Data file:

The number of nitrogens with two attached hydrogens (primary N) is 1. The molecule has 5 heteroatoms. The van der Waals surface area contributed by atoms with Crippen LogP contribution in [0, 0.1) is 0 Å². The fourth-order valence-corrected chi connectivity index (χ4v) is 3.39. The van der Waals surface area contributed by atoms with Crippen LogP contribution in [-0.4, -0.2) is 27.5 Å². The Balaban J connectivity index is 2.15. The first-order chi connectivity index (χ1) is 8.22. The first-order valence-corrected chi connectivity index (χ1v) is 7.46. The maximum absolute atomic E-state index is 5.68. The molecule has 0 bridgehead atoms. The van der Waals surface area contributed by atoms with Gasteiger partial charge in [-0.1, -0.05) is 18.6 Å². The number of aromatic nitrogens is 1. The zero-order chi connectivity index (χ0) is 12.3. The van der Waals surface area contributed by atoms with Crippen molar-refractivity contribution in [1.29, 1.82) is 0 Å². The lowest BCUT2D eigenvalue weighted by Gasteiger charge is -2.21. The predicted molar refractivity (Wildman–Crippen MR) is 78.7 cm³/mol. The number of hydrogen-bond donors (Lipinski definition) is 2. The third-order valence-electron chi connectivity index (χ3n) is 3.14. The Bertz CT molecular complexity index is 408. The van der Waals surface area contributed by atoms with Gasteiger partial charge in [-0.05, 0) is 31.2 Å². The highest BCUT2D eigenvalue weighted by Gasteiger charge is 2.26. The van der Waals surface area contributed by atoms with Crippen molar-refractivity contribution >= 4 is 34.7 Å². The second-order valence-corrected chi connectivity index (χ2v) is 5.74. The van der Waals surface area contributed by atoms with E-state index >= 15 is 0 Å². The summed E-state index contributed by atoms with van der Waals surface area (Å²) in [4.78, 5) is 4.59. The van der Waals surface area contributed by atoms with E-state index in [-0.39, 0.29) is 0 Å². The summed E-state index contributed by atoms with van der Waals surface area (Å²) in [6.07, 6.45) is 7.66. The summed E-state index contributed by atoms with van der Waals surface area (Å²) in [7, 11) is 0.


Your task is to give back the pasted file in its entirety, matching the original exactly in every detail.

The number of nitrogens with two attached hydrogens (primary N) is 1. The molecule has 5 heteroatoms. The van der Waals surface area contributed by atoms with Crippen LogP contribution in [0, 0.1) is 0 Å². The fourth-order valence-corrected chi connectivity index (χ4v) is 3.39. The van der Waals surface area contributed by atoms with Crippen LogP contribution in [-0.4, -0.2) is 27.5 Å². The Balaban J connectivity index is 2.15. The first-order chi connectivity index (χ1) is 8.22. The first-order valence-corrected chi connectivity index (χ1v) is 7.46. The maximum absolute atomic E-state index is 5.68. The molecule has 0 bridgehead atoms. The van der Waals surface area contributed by atoms with Gasteiger partial charge in [-0.1, -0.05) is 18.6 Å². The number of aromatic nitrogens is 1. The zero-order chi connectivity index (χ0) is 12.3. The van der Waals surface area contributed by atoms with Crippen molar-refractivity contribution in [1.29, 1.82) is 0 Å². The lowest BCUT2D eigenvalue weighted by Gasteiger charge is -2.21. The predicted molar refractivity (Wildman–Crippen MR) is 78.7 cm³/mol. The number of hydrogen-bond donors (Lipinski definition) is 2. The third-order valence-electron chi connectivity index (χ3n) is 3.14. The Bertz CT molecular complexity index is 408. The van der Waals surface area contributed by atoms with Gasteiger partial charge in [-0.05, 0) is 31.2 Å². The highest BCUT2D eigenvalue weighted by Gasteiger charge is 2.26. The van der Waals surface area contributed by atoms with Crippen molar-refractivity contribution >= 4 is 34.7 Å². The second-order valence-corrected chi connectivity index (χ2v) is 5.74. The van der Waals surface area contributed by atoms with E-state index >= 15 is 0 Å². The summed E-state index contributed by atoms with van der Waals surface area (Å²) in [4.78, 5) is 4.59. The van der Waals surface area contributed by atoms with E-state index in [-0.39, 0.29) is 0 Å². The summed E-state index contributed by atoms with van der Waals surface area (Å²) in [6.07, 6.45) is 7.66. The summed E-state index contributed by atoms with van der Waals surface area (Å²) in [7, 11) is 0.